The Good, Bad And Ugly – Richmond 2020 Season Preview



So, we’re making this an annual tradition now – extensive season previews for all 18 teams in this format because… well, people seem to like the Good, Bad, Ugly format for game reviews and I thought why not? Also, I really like Clint Eastwood.

The Tigers overcame a slow start in 2019 to roll into September and take all before them in their stride. Whether it was the emergence of Dylan Grimes as a defensive superstar, the recruitment of Tom Lynch and his rebirth as one of the best power forwards in the game, or the awakening of Dustin Martin as September beckoned, the Tigers did a lot right in 2019…

…despite a lot going wrong.

It speaks to the character of this team that they were able to firstly, hang in there amid a tide of injuries, and then compose themselves for a stunning second half of the season. They were stoic, unflappable, and when push came to shove, they were dominant.

The 2020 version of the Richmond Football Club strides into the season with whatever doubts they had after 2018 completely erased. They are fully aware of what they’re capable of, and understand that they possess something many teams do not – mental strength.

It was that strength that carried them to wins against Port Adelaide with many of their stars missing. It is that strength that saw them reel in the West Coast Eagles to triumph in one of the games of the season, and it is that strength that saw them destroy the GWS Giants with apparent ease on Grand Final day.

Can they reproduce another stellar season to run roughshod over the competition and claim their third flag in four seasons? Or will the peloton wear them down, allowing someone to leap past them?

Let’s explore the 2020 Tigers, and their chances with a little bit of the old good, bad and ugly, Mongrel-style.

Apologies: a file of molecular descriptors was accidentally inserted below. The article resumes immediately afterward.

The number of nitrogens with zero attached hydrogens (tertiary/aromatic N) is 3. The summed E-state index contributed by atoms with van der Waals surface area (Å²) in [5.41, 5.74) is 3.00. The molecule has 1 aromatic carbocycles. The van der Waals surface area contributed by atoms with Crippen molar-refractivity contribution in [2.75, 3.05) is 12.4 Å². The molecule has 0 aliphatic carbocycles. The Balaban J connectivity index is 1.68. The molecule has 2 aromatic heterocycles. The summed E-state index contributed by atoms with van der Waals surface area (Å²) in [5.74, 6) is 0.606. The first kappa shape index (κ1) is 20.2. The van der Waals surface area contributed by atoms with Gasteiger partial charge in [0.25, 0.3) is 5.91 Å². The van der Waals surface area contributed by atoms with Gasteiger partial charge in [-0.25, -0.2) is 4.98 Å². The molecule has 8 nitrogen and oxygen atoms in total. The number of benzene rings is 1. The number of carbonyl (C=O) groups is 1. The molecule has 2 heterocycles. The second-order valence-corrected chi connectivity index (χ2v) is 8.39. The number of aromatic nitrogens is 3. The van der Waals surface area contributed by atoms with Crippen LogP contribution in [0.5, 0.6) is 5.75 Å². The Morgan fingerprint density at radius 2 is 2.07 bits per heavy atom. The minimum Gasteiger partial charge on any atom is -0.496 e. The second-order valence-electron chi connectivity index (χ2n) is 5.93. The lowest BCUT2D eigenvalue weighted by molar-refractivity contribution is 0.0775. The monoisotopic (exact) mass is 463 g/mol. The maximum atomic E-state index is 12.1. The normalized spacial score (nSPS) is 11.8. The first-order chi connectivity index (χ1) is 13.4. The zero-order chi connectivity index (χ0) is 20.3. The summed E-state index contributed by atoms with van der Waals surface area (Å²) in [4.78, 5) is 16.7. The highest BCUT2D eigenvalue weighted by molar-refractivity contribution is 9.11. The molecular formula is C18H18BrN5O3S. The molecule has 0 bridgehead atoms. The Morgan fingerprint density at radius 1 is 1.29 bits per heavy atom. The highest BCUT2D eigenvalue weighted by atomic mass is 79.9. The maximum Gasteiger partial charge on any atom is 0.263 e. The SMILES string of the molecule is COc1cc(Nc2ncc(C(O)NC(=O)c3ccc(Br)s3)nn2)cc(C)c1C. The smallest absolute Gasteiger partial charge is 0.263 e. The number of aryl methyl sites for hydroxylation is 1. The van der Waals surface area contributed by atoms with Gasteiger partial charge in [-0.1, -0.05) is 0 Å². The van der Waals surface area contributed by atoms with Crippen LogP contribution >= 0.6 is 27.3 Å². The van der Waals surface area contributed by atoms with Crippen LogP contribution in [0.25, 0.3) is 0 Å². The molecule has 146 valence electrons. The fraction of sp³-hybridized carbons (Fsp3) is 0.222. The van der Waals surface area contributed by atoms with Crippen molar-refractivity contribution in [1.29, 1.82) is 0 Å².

I have a 2013-model car. It’s not great – gets the job done… fits a car seat for the little one and even I have cruise control. Basically everyone has it, but few use it.

I drive mainly in the city – through it every day for work (and yes I see what you’re doing in the city – reducing road width with tram stops and bike lanes to create congestion so you can start taxing cars that actually use the city… assholes!) and as such, I don’t use cruise control. I need to be in hands on in terms of my car – I wish I could use cruise control and relax a little, but I don’t have that luxury. Again, few do.

But some do.

Last year, Dustin Martin treated the 2019 home and away season like a leisurely drive on a country road. He had his favourite tunes on (I’m guessing a bit of Taylor Swift and maybe Justin Bieber are right up his alley), his arm half out the window, and a smile on his dial as he trundled along about ten kilometres under the speed limit.

There was no need for him to put his foot down. Why would he?

The Tigers slipped to seven wins and six losses at the bye, and still, it appeared as though Dusty was sitting in second gear.

His numbers were comparative win, lose or… well, there were no draws.

But there was no need to take manual control just yet. He was cruising, you see? What was the urgency?

And then, with finals on the horizon, Dusty pulled that arm in the window, narrowed his eyes and began to focus. The engine revved, the speed increased, and suddenly the need to cruise along was replaced with an aggressive form of driving – precisely nipping in and out of traffic, drifting around corners and accelerating away from others. It was finals time – it was Dustin Martin time.

2020 re-established Dustin Martin as the premier big game player in the league. With his second Gary Ayres Medal to go along with his second Norm Smith Medal, the Punt Road Menace reminded the competition that though he may have challengers, the throne still belongs to him, and will until someone can match him in September. In 2019, no one came close.